Black teenagers faced racist chants by white students during an Iowa high school basketball game.
The Storm Lake Tornadoes visited the Spencer Tigers on Jan. 19 for a game, and students from the mostly white host school jeered their out-of-town rivals with racist taunts, reported the Globe Gazette.
White students chanted “USA, USA” at Tornadoes players, along with “lock your car doors” and jingled keys, which officials from both schools confirmed was in apparent reference to a Storm Lake student being accused last year of stealing a car.
The Spencer school district has about 1,900 students and is predominantly white, while the Storm Lake district has more than 2,400 students, of whom 84 percent are non-white.
“We’re different than other communities in northwest Iowa and most communities in Iowa,” Storm Lake Superintendent Carl Turner told the Des Moines Register. “Because we’re different, people jump to conclusions about us, but all I ask people is give us a chance before you pass judgment.”
The schools have an intense sports rivalry, and Spencer fans yelled “go back to where you came from” last year after a football game.
School officials tried to address the situation by allowing students from each school to spend a day visiting the other building and classes.
Storm Lake Principal Beau Ruleaux said he learned of the chants the following day, when he received texts about “some ugly situations” at Spencer.
“Some slurs seemed to be happening randomly during and after the game, probably involving only a few people,” Ruleaux said.
Some Spencer students wore patriotic clothing as part of a “USA Night” event at the game, but the theme wasn’t endorsed by school officials and only about 10 percent of the students there wore flag-themed attire.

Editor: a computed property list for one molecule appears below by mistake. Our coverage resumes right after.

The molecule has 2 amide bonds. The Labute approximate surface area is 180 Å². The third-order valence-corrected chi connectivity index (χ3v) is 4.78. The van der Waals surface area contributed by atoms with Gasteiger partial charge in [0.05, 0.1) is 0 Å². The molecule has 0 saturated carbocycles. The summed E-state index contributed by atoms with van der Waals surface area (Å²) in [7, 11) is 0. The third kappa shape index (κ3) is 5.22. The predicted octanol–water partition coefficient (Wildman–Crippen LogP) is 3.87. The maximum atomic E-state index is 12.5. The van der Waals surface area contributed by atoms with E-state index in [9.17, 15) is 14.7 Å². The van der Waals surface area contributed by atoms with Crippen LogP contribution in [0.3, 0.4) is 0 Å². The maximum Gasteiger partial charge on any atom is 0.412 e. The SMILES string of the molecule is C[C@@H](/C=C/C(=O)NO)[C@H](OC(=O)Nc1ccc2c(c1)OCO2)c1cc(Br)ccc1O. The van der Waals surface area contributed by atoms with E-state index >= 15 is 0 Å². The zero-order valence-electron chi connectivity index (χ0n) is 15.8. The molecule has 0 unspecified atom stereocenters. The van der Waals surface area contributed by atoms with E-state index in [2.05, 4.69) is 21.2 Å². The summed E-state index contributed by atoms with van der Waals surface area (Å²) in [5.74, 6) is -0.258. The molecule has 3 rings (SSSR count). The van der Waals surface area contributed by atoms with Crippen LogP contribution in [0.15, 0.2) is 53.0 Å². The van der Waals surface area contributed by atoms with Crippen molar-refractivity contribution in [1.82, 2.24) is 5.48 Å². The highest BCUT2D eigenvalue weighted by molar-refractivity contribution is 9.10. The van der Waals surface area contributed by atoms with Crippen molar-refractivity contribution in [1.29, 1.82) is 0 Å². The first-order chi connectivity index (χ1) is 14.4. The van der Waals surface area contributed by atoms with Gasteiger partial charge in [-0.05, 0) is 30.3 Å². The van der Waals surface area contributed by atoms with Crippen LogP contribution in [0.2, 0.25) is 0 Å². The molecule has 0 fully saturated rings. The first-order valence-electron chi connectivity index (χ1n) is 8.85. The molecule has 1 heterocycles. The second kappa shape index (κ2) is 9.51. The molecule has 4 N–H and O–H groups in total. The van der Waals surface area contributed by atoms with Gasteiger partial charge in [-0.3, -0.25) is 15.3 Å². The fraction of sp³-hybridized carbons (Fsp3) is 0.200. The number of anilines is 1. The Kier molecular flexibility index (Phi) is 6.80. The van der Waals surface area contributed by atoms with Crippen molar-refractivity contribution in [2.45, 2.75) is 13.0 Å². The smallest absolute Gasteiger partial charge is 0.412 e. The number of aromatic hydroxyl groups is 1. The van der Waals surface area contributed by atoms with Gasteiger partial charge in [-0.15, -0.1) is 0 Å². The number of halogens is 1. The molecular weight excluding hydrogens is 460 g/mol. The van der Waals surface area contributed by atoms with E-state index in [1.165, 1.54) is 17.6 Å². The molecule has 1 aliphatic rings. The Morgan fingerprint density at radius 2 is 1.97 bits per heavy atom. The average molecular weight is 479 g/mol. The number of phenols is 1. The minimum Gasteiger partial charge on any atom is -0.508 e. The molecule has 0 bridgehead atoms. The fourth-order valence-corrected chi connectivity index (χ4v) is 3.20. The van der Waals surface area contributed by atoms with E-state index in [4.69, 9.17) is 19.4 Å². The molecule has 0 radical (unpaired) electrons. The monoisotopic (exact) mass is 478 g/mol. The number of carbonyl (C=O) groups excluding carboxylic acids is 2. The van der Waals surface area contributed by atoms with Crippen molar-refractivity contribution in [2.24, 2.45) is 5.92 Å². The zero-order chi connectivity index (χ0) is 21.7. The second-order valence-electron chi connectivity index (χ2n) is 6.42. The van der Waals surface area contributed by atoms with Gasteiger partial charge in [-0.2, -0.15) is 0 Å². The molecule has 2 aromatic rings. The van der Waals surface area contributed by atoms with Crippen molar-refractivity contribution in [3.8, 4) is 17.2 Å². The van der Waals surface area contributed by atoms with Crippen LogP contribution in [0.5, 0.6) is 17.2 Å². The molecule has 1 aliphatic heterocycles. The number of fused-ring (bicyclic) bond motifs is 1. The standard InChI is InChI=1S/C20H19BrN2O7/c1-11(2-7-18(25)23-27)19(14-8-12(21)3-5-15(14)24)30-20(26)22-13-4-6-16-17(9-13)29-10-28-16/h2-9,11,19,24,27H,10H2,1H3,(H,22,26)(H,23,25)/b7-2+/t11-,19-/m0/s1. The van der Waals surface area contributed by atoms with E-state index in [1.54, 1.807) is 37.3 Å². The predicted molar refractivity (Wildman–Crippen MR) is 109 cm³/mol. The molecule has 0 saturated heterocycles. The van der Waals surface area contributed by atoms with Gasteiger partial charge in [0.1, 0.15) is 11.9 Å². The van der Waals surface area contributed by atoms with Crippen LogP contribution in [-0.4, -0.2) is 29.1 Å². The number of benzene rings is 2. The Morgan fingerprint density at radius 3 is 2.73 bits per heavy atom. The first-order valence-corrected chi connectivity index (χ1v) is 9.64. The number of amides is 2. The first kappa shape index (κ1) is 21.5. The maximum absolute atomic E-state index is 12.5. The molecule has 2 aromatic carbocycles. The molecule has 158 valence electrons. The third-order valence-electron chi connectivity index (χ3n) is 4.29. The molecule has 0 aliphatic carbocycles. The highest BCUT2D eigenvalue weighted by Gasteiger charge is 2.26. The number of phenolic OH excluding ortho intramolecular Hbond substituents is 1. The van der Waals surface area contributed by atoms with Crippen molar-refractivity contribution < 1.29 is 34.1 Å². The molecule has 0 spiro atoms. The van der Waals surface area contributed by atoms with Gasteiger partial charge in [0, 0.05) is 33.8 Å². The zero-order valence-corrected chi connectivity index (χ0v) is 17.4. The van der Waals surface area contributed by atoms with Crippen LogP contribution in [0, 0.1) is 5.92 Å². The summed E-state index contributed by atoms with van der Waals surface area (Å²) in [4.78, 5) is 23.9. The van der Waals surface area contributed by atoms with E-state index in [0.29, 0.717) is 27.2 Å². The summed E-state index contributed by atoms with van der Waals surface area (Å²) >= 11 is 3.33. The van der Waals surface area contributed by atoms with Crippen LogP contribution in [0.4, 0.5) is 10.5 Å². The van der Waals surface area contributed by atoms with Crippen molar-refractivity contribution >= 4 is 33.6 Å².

“I’ve know the Spencer High School principal for years, and I know she felt horrible about what happened,” Ruleaux said. “We’ll keep moving forward. We want to keep the spirit of this rivalry — there’s nothing wrong with a sports rivalry as long as we make sure there is respect too, and that we’re not displaying hatred.”
Storm Lake students complained that Spencer staffers took no action during the game.
“Some of our students said it wasn’t bad, and some were offended,” Ruleaux said. “Some of the adults I talked to said it wasn’t really a problem, and some thought it was horrible.”
The Storm Lake principal said he believes the political environment had inflamed racial tensions.
“This is not to say that we’re always innocent,” Ruleaux said. “People get heated during rivalries, and we don’t always know what is going on in the kids’ world with social media going back and forth.”
The superintendent of Spencer Community Schools said students had received unspecified disciplinary action for the incident.
“We don’t condone poor sportsmanship,” said superintendent Terry Hemann. “Now, this becomes a teaching opportunity and a learning opportunity, for our community, and, most important, for our students.”